12:28 Michael Bugeja: Reply to Mark. [I’ll repeat what I said in the introduction, and expand on that] It’s important not to emphasize specific tools and build pedagogy around them. That’s silly. That’s technological determinism at its worst. Instead, look at anticipated outcomes for each class. Then ask yourself, How can technology enhance these outcomes? For example, I wouldn’t want an iPhone incorporated into a class whose main focus is writing across platforms. An iPhone might come in handy in some reporting classes on some assignments emphasizing spot news coverage. You can tweet, shoot pictures or video, and text to the newsroom. But that’s only one assignment in a class that may require other reporting skills for which an iPhone is ill-suited.
12:28 [Comment From Donna D: ] Seems social networking tools have the potential to be great research tools, as we learn how to use them in other ways.
12:29 Jennifer, AEJMC: Do professors talk about that in class?
12:29 Jennifer, AEJMC: Not just do it, but let students in on the thought process?
12:29 Michael Bugeja: Donna: Absolutely correct! But then we’ll be using them for research in a way that marketers do. But what you just noted is vital on how we should approach technology–as a concept, rather than as a tool.
12:30 [Comment From David: ] From what I read, it seems some faculty members readily embrace use of new media — while others steadfastly hold to the idea that colleges need to educate students about journalism, not train them to use specific technology. Where are you on this?
12:30 [Comment From Donna D: ] I agree totally with Michael
12:30 Dennis Chamberlin: Paul, I still haven’t given up on these stories. One woman will probably tell the story in her own words and I will make images ot go along with it. The other story is about a woman that might be recognizable if the situation was described and I have to respect her wishes. To be honest, I wish we were in the pre-internet era because I could probably do it for a European publication and she would be safe that no one in Iowa would see it. Last summer I taught a multimedia class in Italy and one team of students ran across a situation where the people agreed to be featured if it was for a print publication but they would not give permission for the story to run online. They said that you never know where it will end up or how it will be used.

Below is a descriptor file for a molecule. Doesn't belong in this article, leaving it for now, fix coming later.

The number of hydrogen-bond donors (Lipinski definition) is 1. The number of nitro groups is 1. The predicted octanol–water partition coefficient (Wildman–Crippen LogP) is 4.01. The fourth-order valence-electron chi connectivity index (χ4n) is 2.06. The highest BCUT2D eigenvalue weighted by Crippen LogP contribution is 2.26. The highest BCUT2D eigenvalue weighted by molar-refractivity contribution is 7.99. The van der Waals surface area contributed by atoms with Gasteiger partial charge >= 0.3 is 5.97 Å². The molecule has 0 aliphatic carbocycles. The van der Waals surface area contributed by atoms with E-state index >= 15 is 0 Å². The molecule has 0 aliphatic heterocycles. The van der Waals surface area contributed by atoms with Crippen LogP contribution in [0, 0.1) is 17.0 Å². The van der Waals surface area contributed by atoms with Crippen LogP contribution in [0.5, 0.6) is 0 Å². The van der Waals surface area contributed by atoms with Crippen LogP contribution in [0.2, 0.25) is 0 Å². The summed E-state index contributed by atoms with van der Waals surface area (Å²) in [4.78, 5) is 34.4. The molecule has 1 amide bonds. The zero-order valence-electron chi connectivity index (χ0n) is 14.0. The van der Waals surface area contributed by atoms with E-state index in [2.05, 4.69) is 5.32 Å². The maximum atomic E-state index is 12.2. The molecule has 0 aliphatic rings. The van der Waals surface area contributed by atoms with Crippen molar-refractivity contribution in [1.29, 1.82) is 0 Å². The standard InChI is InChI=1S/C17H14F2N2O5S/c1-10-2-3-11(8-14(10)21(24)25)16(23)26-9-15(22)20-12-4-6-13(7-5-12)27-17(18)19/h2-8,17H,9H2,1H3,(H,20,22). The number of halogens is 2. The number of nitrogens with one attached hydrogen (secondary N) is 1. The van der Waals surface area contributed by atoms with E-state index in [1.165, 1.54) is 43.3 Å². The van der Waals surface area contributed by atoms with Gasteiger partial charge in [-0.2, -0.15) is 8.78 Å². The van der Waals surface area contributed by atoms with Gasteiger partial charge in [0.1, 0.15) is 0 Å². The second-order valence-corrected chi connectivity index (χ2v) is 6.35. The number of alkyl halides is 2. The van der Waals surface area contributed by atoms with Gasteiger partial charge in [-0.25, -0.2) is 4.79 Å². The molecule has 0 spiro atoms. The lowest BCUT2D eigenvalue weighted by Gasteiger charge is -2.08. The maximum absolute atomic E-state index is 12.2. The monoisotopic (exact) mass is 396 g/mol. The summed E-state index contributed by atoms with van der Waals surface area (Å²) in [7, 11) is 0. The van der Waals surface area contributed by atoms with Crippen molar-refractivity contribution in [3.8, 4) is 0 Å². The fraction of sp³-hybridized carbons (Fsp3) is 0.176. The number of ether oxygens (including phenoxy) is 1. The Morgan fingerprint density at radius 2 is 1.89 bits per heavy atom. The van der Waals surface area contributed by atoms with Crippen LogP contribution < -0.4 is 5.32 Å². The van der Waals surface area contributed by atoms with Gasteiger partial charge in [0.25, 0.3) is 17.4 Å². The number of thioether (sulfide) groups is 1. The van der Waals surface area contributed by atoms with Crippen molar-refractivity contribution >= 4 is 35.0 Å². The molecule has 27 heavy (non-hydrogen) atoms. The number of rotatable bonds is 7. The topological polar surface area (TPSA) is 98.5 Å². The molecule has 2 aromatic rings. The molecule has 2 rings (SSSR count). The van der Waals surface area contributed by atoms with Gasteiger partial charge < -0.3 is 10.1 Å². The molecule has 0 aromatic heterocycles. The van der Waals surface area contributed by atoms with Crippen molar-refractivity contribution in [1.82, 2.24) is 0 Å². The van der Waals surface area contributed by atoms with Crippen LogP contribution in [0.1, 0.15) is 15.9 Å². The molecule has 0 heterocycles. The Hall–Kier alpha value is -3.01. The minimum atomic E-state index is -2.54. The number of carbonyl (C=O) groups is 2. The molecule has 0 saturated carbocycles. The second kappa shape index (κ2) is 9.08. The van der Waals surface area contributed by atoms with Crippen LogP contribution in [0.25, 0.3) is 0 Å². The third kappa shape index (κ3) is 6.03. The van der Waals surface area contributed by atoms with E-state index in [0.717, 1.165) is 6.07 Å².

12:31 [Comment From Eric: ] Is it your experience that students often are more interesting in learning technology for technology’s sake than they are in coming up with something to cover, then looking around to find what tools tell their story best?
12:32 [Comment From Chip: ] How do you feel about having more than one facebook account? Should reporters have one for friends, one for sources?
12:32 [Comment From Alfred Hermida: ] To David’s comment: Technology is a tool for journalism. The challenge in class is not whether to chose between teaching journalism or technology. It is to teach students how to harness the potential of new tools to produce high quality journalism.
12:32 Michael Bugeja: Reply to David: Dennis had a post on keeping an open mind. That’s essential with technology. Often because of my research I’m accused of being a Luddite. See http://chronicle.com/article/Reduce-the-Technology-Rescue/49078/
A person has to know technology to critique it in this manner. Actually, I have five Web sites, three blogs, a Twitter account and even have interviewed avatars in SL. But I see these applications for what they are, not what we want them to be.
12:34 Michael Bugeja: Reply to Eric: Students don’t want to learn about technology. They know it. They’ll learn about it if it can get them a job, such as portfolio class. But they use technology for different purposes. So we do have to critique applications, social media, and the like. And we do have to teach them how to use technology so that it doesn’t use them.
12:35 Michael Bugeja: Reporters have been fired for what they wrote on blogs. So yes, Chip. Keep a personal and professional Facebook account.
12:35 [Comment From Paul Parsons: ] Dennis, the concept of “proximity” in the internet age still remains important, doesn’t it?
12:35 [Comment From Tricia: ] You mentioned earlier that you created excitement about the project though blogging. Can you expand on that? Why did you decide to blog? What were your goals for the blog? Were you monitoring hits and feedback?
12:36 Michael Bugeja: Alfred: My biggest complaint, not only concerning technology in journalism, but in higher education, is how so few are willing to critique it. How can we use it if we cannot say anything against it?
12:37 Dennis Chamberlin: David, your description covers our department quite well. I like to see what we can do with all the tools but only to the degree that I still have time for covering reporting skills. I never got a job because I knew how to focus a camera and develop film. I got assignments because I knew how to sell the story idea to an editor and then pull it off under a tight deadline. I like to make sure students realize that tools are something that you need to feel comfortable with and know when to use.
12:38 Michael Bugeja: Tricia, I’ve seen reporter blogs speak about going fishing on the weekend, and what they caught. Nobody’s interested in that. If you check out our blog in “Hot Topics” or read the comments at our site, http://www.myregisterexperience.wordpress.com, you’ll see that we generated excitement about our story. Many folks emailed us. Comments helped us, too.
12:41 Michael Bugeja: Just a general observatioin about content: We need to teach students speed and accuracy now more than ever. They can text quickly, but do they know the databanks to access in providing a fact-base for their interviews?